Effects of Urban Green Space on Environmental Health, Equity and Resilience
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Modern urban life style is associated with chronic stress, insufficient physical activity and exposure to anthropogenic environmental hazards. Urban green space, such as parks, playgrounds, and residential greenery, can promote mental and physical health and reduce morbidity and mortality in urban residents by providing psychological relaxation and stress alleviation, stimulating social cohesion, supporting physical activity, and reducing exposure to air pollutants, noise and excessive heat.
This chapter summarizes the pathways that link green spaces to health and well-being, and discusses available evidence of specific beneficial effects such as improved mental health, reduced risks of cardiovascular disease, obesity, diabetes and death, and improved pregnancy outcomes
Specific attention is given to benefits of urban green space for disadvantaged groups and their impacts on health equity. Potential health risks associated with urban green spaces are also discussed along with approaches to reducing or eliminating these risks through proper design and maintenance of green spaces.
KeywordsUrban health Environment Environmental health Resilience Health Public health Health impacts Health impact mechanisms Relaxation Restoration Immune system Physical activity Obesity Diabetes Mental health Morbidity Mortality Side effects Prevention Equity Social cohesion Social capital Vulnerable groups Urban planning Public spaces Green spaces Evidence review Epidemiological studies
The previous chapters have summarized evidence that nature-based solutions to the common problems of urbanization can provide ecosystem services and enhance climate change adaptation in urban settings. Nature-based solutions can also improve the health and well-being of urban residents through salutogenic elements in the urban environment facilitating psychological relaxation and stress relief, providing enhanced opportunities for physical activity and reducing exposure to noise, air pollution and excessive heat. Many epidemiological studies have demonstrated various positive health effects of urban green spaces, including reduced depression and improved mental health, reduced cardiovascular morbidity and mortality, improved pregnancy outcomes and reduced rates of obesity and diabetes (reviewed by WHO Regional Office for Europe 2016). Thus, providing urban green space is a nature-based solution with a variety of known health and well-being benefits. While urban green space can also be associated with health hazards, such as increased exposure to allergenic pollen, infections transmitted by arthropod vectors such as ticks or mosquitoes, and risk of injuries, potential detrimental effects can be eliminated or minimized through proper design, maintenance and operation of green space (Lõhmus and Balbus 2015).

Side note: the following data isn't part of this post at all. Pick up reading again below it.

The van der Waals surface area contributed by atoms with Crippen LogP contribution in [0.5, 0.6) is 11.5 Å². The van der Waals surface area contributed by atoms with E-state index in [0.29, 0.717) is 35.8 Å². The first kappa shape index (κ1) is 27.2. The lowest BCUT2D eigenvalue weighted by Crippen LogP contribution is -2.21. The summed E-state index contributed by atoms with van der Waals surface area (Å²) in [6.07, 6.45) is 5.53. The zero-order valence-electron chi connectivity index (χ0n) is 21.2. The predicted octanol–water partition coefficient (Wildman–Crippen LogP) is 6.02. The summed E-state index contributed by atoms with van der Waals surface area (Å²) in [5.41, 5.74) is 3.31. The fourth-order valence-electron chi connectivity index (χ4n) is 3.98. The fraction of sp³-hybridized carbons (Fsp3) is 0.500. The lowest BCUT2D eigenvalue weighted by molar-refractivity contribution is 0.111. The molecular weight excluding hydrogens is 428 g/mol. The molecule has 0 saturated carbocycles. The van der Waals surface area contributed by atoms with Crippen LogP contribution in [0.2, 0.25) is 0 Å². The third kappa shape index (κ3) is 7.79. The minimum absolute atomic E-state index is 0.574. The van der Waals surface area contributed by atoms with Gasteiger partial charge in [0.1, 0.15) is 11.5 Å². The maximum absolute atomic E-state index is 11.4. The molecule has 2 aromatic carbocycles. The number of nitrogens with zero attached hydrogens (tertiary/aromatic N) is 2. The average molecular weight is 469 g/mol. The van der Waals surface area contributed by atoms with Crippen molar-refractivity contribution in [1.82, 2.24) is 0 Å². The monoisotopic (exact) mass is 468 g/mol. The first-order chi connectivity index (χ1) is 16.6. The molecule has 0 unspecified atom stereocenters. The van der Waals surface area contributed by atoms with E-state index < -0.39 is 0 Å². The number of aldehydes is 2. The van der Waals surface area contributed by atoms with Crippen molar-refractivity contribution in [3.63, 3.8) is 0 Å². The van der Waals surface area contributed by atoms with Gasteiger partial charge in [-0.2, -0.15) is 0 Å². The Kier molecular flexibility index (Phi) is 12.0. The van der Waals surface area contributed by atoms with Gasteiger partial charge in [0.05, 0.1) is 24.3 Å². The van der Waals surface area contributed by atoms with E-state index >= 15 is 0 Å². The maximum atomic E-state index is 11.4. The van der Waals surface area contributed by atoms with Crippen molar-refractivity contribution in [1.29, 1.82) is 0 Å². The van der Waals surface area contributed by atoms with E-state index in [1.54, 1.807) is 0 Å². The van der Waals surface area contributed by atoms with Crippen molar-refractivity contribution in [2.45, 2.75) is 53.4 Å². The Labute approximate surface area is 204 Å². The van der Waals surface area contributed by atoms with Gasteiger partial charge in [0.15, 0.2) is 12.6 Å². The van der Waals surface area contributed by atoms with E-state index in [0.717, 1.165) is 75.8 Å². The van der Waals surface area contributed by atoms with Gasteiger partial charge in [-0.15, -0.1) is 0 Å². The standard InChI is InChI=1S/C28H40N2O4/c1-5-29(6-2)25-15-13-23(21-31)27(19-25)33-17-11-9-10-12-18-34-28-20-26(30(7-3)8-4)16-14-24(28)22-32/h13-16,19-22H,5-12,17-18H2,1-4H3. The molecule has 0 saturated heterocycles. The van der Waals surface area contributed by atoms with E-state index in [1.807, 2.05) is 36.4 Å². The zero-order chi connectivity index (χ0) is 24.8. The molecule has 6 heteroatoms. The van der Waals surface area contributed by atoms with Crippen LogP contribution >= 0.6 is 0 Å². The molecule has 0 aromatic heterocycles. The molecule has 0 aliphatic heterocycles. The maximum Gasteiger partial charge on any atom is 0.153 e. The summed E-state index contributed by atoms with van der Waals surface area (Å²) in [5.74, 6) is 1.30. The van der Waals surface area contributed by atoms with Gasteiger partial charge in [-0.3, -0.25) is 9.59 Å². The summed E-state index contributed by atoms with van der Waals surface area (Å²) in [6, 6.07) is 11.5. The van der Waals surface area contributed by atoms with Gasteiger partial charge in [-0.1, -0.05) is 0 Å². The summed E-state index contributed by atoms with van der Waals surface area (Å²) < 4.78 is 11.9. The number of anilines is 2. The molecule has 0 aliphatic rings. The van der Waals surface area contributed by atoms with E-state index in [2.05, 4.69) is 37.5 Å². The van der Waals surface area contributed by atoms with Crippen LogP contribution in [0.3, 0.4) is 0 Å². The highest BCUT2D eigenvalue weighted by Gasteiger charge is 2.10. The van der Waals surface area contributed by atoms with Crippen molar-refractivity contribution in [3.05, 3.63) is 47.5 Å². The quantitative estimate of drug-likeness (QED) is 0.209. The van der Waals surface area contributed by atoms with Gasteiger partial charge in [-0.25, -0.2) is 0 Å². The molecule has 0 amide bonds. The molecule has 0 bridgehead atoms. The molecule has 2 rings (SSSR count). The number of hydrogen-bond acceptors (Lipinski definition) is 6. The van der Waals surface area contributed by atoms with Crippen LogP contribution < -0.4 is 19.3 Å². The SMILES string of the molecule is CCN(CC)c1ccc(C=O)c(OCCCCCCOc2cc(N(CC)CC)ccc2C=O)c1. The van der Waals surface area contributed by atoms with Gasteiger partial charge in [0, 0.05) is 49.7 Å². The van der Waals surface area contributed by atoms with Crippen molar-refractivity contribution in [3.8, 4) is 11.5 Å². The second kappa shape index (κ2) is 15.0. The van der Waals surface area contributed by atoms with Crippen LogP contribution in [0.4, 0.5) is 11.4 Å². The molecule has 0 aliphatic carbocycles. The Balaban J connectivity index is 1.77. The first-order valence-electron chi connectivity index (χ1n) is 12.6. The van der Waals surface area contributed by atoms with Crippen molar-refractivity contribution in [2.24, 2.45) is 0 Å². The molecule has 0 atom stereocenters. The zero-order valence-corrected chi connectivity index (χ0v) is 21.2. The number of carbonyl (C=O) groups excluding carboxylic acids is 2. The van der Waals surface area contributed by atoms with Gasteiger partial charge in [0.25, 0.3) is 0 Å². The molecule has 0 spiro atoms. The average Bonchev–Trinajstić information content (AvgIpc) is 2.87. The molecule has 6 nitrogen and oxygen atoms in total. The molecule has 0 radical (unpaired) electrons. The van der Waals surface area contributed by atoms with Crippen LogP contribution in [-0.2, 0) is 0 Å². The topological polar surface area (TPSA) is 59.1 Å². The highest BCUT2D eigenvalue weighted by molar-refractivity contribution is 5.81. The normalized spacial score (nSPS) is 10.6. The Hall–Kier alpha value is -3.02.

It is important to note that disadvantaged population groups often live in neighbourhoods with reduced availability of green space. Studies have shown that socioeconomically disadvantaged individuals tend to benefit the most from improved access to urban greenery. Thus, reducing socioeconomic disparities in the availability of urban green space may help to reduce inequalities in health related to income, minority status, disability and other socioeconomic and demographic factors (Allen and Balfour 2014).
Providing equitable access to green space is an important goal of health-oriented urban policies. Targets related to improving access to green space have been included in international agreements and declarations. The Health2020 strategy calls for the development of resilient and supportive local environments in the WHO European Region (WHO Regional Office for Europe 2013). The Parma Declaration on Environment and Health adopted by the Member States of the WHO European Region includes the commitment “…to provide each child by 2020 with access to health and safe environments and settings of daily life in which they can walk and cycle to kindergartens and schools, and to green spaces in which to play and undertake physical activity” (WHO Regional Office for Europe 2010). An urban environment assessment performed by the European Environment Agency concluded that urban green space can buffer environmental hazards and contribute to health, stimulating EU Member States to develop national policy targets (European Environment Agency 2015). The Sustainable Development Goals (United Nations 2016) adopted by the United Nations in 2015 include the following goal: “By 2030, provide universal access to safe, inclusive and accessible, green and public spaces, particularly for women and children, older persons and persons with disabilities” (Target 11.7).